Another thing to be aware of is that tattoos in onsens are frowned upon and often forbidden due to their association with Japanese Gangs (yakuza). My tattoo being small didn't pose too much of a problem but just be ready to be turned away.  My Japanese friend recommended buying some tape and we did buy some but unfortunately the tape came off in the water.  It might be sensible to try and test out some tapes before traveling over and bring the good stuff with you!

Note: Above I referred to all bathhouses as onsens but only recently learned that 'onsen' is usually reserved for bathhouses with a natural spring whilst the word 'sento' references bathhouse's that just use hot water without a natural thermal spot to heat the water (although I believe onsen has become a common term for both types).


If you want to read a bit more about the onsen process, I wrote some more info at the bottom of this blog post here.

PETROL
Our first petrol experience was horrible and we spilt petrol all over the station's floor (they don't seem to have the clicky noise like we do in Australia to indicate you're nearing the top). There's a bunch of different petrol stations in Japan, some do everything for you (god send) whilst others you have to go and try and figure out the machine (all in Japanese) until you break and try and find an attendant to help you. As far as we could tell, you also need to state how much you want to spend before filling up, pay the amount and if there is left over money, you take your receipt to a vending machine nearby which refunds you the change - very odd. My advice youtube some petrol station videos like this one, before heading over.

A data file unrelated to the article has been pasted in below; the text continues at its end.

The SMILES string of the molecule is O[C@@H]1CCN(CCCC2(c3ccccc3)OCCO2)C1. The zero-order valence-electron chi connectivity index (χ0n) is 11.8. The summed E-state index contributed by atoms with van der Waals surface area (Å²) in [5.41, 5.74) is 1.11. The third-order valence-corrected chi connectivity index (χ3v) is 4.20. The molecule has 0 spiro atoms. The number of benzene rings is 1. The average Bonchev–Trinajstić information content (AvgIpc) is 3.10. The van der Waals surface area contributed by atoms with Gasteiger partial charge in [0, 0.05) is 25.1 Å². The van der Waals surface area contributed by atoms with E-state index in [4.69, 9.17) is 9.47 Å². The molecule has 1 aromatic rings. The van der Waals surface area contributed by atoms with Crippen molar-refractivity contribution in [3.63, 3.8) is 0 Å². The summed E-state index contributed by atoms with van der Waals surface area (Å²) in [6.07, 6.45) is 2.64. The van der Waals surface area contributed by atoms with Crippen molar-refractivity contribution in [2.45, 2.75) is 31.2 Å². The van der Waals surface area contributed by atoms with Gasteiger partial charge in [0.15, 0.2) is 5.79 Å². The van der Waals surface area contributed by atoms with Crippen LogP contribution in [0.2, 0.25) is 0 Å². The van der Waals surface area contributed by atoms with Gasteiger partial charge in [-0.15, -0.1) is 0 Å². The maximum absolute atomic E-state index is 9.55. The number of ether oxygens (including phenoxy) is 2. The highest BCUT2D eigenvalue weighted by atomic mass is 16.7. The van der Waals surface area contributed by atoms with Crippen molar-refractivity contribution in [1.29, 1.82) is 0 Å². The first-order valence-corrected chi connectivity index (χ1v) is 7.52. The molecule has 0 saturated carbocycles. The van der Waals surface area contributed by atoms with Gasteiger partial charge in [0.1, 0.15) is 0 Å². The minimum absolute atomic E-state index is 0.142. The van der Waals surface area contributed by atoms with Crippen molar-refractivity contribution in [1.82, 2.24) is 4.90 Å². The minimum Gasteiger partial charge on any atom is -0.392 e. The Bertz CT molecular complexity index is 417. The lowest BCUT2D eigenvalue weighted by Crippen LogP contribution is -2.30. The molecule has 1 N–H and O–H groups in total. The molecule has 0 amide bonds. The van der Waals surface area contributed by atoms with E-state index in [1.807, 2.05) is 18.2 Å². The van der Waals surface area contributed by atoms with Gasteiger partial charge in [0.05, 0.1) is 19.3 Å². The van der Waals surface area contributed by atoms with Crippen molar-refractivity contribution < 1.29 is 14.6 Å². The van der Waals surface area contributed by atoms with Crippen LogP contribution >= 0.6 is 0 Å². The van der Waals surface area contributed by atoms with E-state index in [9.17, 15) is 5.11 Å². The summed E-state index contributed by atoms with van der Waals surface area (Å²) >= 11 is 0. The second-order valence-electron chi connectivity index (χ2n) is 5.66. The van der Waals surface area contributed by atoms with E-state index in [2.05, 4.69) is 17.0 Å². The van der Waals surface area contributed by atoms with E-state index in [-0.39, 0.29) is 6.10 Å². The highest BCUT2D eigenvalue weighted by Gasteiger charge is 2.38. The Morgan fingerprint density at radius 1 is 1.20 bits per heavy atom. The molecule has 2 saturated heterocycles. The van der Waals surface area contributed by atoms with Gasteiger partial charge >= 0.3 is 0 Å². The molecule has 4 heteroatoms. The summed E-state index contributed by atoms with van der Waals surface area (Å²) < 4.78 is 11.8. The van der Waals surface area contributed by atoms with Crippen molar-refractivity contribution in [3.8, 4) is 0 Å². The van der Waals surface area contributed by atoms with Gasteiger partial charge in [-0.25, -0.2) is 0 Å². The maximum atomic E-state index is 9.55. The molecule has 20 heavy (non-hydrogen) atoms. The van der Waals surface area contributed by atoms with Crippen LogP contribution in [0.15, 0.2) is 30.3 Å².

LAUNDRY MATS
Easy, if you can work them in your own country I have no doubt you can work them in Japan!

TOLLS
A big part of hiring a campervan for our trip was to save money and see more rural japan - the stuff you miss via public transport. Doing toll roads we found equated to around half the drive time, but also were quite steep in price and cut out a lot of the rural sightseeing we were after.  We only did tolls once or twice when we needed to get somewhere by a certain time (penis festival anyone!) but that four hour toll trip (8 hours if we hadn't taken the tolls) cost us around 8000 yen. The GPS in our van had a nice easy feature to exclude tolls - which made life super easy!

PARKING
Parking was an expense I wasn't expecting, previous trips had involved the sole use of public transport so it was a shock to learn we may have to pay to park and check out tourist spots. We found overall, it was only in the main city centers we had to pay for parking and in the end only added a small expense onto the trip - definitely wasn't a deal breaker. 

TRAFFIC 
When we hit Osaka and Tokyo and Fukuoka city, I quietly wished we were on public transport, it was slow moving and stressful.  It's definitely something to be aware of and either accept or plan your holiday to avoid the major cities.  If your use to city driving in your own country this may not even be a problem - just something to consider.


PROBLEMS
Some things did go wrong on our trip, we left the lights on once during the day which resulted in a flat battery.  Just a word of warning, our van didn't make an alert noise when we pulled out the keys (but still had the headlights on) something we are used to with our cars in AustraliaYou will find yourself driving through lots of tunnels in Japan with signage to put your lights on before entering, so you'll be turning your lights on and off a lot (even during the day) and therefore quite quite easy to forget they may still be on when you stop.
 

When we did flatten the battery, we emailed our van rental who sent out the guy above and all was resolved in a couple of hours, so not a huge problem but just something to be mindful of!